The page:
Agister Aware

The predicted heavy rain arrived on time at 4 p.m. this afternoon while Jackie and I, having purchased provisions at Milford on Sea Co-op and Ferndene Farm Shop, were undertaking a brief forest drive.

Until then, the day dawned bright enough for Dillon and Jackie to transport 17 bags of garden refuse to the Efford Recycling Centre, leaving more for another two trips which have to be booked on line. I will accompany Jackie on this trip tomorrow.

As the light failed Jackie finished weeding the Kitchen Path,

and the scaffolding from our west gable end was taken down.

‘In the New Forest, an agister (/ˈadʒɪstə/) is a local official whose role is to assist the verderers with their duty to manage the free-roaming animals that the New Forest commoners are allowed to release onto the forest.[1] Several thousand semi-wild ponies run free, along with several thousand cattle and lesser numbers of donkeys, sheep and (in autumn) pigs.[2]These are owned by the commoners who pay an annual grazing fee known as the ‘marking fee’.[1] There are currently five New Forest agisters employed by the Court of Verderers, each with responsibility for a specific forest area.[1]

The post of agister is medieval in origin, the name deriving from the word ‘agist’ meaning ‘to take in to graze for payment’.[1]Originally agisters were known as ‘marksmen’, from their role in collecting the marking fees – a role which they still have today.[1]

Agisters spend much of their time out on the forest, often on horseback, checking the condition of the land and of the commoners’ ponies and other stock.[1] They are on call 24 hours a day to deal with problems such as stuck, straying or injured animals.[1] They also watch out for breaches of the verderers’ bylaws and for the presence on the forest of unauthorised animals.[1][3]

Each year between mid August and early November the agisters organise regular ‘pony drifts’, in which the commoners get together to gather in their ponies for an annual welfare check. Rounded-up ponies are recorded and checked by the agisters against the marking fees paid by their owners.[4] Any pony that the owner wishes to sell or to take in for the winter can be removed from the forest at this point.[4] The remaining ponies have their tails clipped in a distinctive manner to identify those normally living in a particular agister’s area, and they are turned back out for another twelve months.[4]‘ (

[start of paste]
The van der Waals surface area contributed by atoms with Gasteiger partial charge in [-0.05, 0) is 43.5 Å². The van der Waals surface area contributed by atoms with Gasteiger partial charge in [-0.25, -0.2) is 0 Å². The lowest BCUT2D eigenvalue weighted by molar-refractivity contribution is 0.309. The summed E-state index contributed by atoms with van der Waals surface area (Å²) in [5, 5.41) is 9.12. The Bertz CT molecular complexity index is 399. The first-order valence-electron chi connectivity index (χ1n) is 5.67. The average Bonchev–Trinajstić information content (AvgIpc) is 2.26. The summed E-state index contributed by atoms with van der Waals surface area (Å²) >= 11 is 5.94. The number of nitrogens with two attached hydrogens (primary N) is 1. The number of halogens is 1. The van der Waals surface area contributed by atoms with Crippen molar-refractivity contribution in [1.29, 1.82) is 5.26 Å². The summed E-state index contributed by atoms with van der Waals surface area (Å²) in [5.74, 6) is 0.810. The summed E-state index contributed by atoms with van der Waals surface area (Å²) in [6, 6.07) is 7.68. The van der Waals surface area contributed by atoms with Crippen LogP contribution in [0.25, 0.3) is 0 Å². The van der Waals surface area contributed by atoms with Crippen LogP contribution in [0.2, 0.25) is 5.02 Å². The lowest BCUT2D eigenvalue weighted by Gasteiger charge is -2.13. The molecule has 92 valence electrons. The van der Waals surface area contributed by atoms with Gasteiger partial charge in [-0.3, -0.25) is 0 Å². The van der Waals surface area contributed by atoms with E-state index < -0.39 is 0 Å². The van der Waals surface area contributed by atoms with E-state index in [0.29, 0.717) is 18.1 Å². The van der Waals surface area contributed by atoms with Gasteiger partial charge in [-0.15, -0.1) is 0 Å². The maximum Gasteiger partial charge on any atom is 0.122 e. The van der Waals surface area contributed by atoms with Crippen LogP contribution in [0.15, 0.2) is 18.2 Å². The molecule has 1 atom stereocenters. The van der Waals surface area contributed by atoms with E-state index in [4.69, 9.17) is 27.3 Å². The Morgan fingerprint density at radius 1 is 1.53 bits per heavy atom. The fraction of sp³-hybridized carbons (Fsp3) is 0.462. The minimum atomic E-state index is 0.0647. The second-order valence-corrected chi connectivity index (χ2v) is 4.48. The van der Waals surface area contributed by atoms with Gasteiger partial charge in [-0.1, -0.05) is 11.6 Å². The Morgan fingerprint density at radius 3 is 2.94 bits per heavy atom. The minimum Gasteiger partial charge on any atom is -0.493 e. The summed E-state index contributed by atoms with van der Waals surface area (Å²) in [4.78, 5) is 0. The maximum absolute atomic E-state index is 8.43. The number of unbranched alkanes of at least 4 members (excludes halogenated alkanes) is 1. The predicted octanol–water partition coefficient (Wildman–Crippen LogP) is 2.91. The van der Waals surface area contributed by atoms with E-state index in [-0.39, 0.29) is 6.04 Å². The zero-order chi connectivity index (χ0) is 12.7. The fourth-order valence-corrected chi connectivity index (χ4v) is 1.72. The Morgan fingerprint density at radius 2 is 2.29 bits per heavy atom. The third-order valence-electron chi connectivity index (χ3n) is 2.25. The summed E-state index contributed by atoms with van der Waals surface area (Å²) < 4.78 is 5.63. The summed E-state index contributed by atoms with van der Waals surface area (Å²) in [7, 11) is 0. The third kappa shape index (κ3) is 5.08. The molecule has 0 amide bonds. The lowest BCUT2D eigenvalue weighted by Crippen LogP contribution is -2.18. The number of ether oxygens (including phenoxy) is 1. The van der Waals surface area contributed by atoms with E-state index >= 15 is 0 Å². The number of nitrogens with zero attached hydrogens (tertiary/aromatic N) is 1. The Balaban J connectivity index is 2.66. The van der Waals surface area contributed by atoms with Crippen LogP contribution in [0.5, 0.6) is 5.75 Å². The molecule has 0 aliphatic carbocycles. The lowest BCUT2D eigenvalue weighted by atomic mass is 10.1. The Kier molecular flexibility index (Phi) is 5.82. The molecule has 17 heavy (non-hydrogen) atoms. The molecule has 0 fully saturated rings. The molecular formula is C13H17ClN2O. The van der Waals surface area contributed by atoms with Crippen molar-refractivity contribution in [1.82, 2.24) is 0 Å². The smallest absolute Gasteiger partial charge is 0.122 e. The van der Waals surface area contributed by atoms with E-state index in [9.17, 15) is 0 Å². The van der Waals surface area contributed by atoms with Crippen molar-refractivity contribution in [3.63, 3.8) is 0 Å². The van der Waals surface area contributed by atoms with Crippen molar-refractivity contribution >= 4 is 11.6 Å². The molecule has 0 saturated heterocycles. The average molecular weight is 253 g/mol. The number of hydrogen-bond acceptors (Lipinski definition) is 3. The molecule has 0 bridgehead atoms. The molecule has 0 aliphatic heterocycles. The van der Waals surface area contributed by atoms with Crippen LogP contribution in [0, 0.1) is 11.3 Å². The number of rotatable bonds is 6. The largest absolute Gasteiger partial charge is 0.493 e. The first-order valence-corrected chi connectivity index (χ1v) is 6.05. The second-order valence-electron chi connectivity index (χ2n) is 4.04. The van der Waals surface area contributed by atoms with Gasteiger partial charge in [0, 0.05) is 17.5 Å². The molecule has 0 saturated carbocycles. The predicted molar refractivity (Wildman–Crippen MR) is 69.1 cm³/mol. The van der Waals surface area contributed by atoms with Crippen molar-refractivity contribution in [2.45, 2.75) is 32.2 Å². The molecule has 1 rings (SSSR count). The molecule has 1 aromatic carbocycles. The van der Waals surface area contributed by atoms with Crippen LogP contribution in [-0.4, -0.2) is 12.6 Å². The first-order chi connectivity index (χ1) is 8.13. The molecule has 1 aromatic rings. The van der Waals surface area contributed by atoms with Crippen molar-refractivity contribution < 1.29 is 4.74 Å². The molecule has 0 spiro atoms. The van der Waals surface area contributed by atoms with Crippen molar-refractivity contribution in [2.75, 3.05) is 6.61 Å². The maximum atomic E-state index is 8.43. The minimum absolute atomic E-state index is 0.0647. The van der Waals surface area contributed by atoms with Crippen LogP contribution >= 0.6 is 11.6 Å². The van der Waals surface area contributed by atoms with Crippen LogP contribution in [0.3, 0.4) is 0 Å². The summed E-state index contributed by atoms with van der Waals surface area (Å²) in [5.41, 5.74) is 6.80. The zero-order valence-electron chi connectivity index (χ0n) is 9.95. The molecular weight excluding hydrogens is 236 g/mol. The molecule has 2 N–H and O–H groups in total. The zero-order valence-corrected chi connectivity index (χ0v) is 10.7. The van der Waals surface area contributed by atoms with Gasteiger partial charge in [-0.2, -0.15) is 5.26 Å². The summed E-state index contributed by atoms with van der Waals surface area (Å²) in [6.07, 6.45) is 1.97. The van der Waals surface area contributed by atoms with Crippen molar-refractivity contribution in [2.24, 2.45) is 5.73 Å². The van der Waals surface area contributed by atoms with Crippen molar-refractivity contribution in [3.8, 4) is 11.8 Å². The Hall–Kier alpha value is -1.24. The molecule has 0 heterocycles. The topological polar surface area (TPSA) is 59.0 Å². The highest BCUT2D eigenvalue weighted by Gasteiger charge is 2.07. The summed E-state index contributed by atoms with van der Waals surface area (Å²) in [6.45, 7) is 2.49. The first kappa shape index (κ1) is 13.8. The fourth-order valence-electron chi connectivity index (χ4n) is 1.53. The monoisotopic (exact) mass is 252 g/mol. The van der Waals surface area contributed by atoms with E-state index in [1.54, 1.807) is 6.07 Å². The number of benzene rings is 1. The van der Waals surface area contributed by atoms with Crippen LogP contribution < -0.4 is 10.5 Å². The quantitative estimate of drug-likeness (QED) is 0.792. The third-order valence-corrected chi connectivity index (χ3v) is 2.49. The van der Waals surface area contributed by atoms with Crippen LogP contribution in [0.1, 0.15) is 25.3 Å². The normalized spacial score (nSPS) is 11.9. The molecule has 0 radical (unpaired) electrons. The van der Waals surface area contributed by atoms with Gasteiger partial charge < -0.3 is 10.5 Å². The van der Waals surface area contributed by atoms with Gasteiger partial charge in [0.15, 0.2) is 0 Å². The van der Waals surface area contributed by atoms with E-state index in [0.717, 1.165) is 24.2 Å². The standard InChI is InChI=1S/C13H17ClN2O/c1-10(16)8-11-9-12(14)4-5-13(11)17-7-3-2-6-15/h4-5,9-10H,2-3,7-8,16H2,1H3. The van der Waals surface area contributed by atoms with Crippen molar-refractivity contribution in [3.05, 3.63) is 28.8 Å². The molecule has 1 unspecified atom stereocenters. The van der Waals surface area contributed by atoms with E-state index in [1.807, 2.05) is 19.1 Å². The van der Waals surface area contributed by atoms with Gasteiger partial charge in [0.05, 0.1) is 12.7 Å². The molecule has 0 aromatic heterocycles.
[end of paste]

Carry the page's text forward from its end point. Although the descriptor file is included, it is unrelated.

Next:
Much of this information appears on previous posts of mine, But this is the simplest source of the whole picture.

I don’t know what happened to this pony lying with distended belly at the side of Forest Road, but someone has obviously reported its demise to the local agister who has posted a notice indicating his awareness of the need for the body’s removal.

As is her wont, Jackie created two cottage pies yesterday, so we all enjoyed the second one for dinner tonight, together with a fresh selection of vegetables, with which she finished the Grenache and I drank more of the Vacqueyras.

Work On House And Garden

This morning Nick Hayter finished the final coat on the west gable end wall.

He cleared up his materials, washed his rollers and bagged up empty paint cans.

James the carpenter visited to discuss the next stages with him. This will include the fitting of a new drainpipe and the start on the east end gable.

Jackie, meanwhile, spent most of the day on removing the fallen arch, This involved cutting some plants free of the twisted metal structure before it could itself be moved to a temporary location at Fiveways.

The remaining section of the arch will be used to support the pale pink climber in the Rose Garden which currently blocks access to the bench in front of the shed.

While in that section she also photographed an apple and Autumn sculpture in front of a fuchsia of the Hawkshead variety;

then the view of the garden from the Cryptomeria Bed to the house.

This evening we all dined on further helpings of Jackie’s tasty pasta arrabbiata with which she drank Hoegaarden and I drank more of the Malbec.